Windsurfing makes you fit and trains your body at the same time without the feeling of extra effort.
When the wind bends the trees outside and soughs from underneath the window, Klaas Voget, professional windsurfer, gets fidgety. “I really get nervous and count every second ‘til I get on water. It might happen then, that I post my girlfriend or see speed limits in a more generous way”, says the 29-years-old German, who is successful on an international level.
Klaas Voget is fit as a fiddle. Being a professional sportsman, he practices hard. “Among the best of the world, you cannot just turn up and surf. I train as often as possible on water”, says Klaas. In case of low wind at his home spot around Kiel, he completes his training with other kinds of sports. However, he sometimes has to pull himself together. In order to stand the effort of the training on shore, the pro as well sometimes has to bring up all his will. “Windsurfing is different. You don’t notice the effort”, explains Klaas, who has studied sports science.
To what degree windsurfers actually strain their bodies and what efforts they feel in doing so, the wave pro has now proved scientifically in his thesis at the Christian-Albrechts Univeristy in Kiel. The result: windsurfing makes you fit and toughens your body, seemingly without extra effort.
The survey was accomplished last year by Voget during two world cups of the PWA Pro Tour in Portugal and Gran Canary. Thereby, the pros were equipped with pulse monitors not only during free surfing but also while they were competing and their movements were recorded to the second. Right after the effort, the level of lactate was defined and the surfers evaluated their effort on a subjective scale.
The results reflect Voget’s expectations. Within a normal training unit of 1¼ hours, the pulse rate lies at 136 beats on average, which is within the range of an ideal basic stamina. Against the background of a good cardiovascular training, the windsurfing sport presents an ideal option. Salt water and sun additionally contribute to the all-in-one wellness package.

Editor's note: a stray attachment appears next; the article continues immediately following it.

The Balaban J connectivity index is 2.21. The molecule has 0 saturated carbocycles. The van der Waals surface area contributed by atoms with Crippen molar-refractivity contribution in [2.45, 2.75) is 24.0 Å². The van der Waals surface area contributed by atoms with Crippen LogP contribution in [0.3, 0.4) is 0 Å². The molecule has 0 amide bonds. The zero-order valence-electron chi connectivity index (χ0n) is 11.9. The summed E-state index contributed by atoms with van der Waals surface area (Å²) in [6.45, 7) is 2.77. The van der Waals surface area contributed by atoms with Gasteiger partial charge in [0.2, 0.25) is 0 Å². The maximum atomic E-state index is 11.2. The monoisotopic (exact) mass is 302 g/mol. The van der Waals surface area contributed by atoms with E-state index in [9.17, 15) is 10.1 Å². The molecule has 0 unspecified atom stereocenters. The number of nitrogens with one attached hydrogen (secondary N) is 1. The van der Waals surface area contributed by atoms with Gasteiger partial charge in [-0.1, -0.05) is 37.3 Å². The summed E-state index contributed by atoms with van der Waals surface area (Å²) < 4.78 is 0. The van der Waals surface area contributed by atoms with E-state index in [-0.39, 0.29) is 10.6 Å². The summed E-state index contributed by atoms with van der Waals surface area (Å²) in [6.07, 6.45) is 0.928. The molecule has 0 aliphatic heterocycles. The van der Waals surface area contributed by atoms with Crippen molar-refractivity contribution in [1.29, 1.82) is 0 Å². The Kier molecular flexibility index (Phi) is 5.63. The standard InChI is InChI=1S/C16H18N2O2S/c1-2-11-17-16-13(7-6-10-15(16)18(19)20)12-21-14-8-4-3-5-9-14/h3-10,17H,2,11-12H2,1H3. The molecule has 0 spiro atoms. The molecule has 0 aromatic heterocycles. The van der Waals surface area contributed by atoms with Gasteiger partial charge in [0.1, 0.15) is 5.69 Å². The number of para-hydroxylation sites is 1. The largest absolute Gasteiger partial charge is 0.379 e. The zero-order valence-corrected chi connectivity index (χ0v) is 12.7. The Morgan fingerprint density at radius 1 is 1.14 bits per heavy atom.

On the contrary, during competition, things become intense and maximum values of almost 200 beats were reached. Hardly any of the pros reached such high values during free training. The average values of a competition race of 10 to 12 minutes lie at more than 170 beats and the lactate level with 4,4 mmol/l even lies in the intense anaerobic area. Such high values strain the cardiovascular system immensely and with regular training in short time raise the individual performance to a higher level. However, it requires not only broad experience, but also a strong will to fight against muscle burning, which starts at about 4mmol/l.
What surprised most with Voget’s survey were the personal effort values which were questioned after the performance. In free training as well as during competition, the effort was estimated much lower than indicated by the actual pulse rates. A Spanish windsurf pro, for example, felt little strained during competition, although he showed a value of 12. This means an estimated value, which corresponds to 120 beats on average under lab conditions. However, the evaluation of the pulse data showed that the windsurf subject had an average pulse of 186 beats during the Heat and therefore had reached the level of high performance.
One reason why the effort during windsurfing is not noticed might be the distraction caused by the wind and the waves. Another is that windsurfing means the contraction of almost every muscle. In order to stay on the board and to place the sail ideally to the wind, a good body tension is necessary. Thereby, energy transformation increases, although no single muscle group is being strained to an extreme degree.
Because pulse values do not rise to the limits during free training, but stay between 120 and 170 beats, it can be concluded that windsurfing is among the few sports which train the body ideally and without the feeling of extra effort.
An average training session of the pros amounted to 1¼ hours, whereby two sessions a day were the rule. However, it is quite common that pros and hobby windsurfers alike stay on water for more than three hours – thanks to addiction! Then, fat burn clearly prevails. Small wonder though that passionate windsurfers look lithe and lissom. “During the Canaries Tour I eat like a horse, nevertheless I have problems to keep my weight”, says Klaas Voget. Riding the waves every day and burning so much energy means that the native East Frisian always returns home with a few kilos less after three weeks at Gran Canary.
Sounds like an ideal holiday for everyone who likes to be regaled or wishes to lose some kilos during free time.
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(English version is in preparation)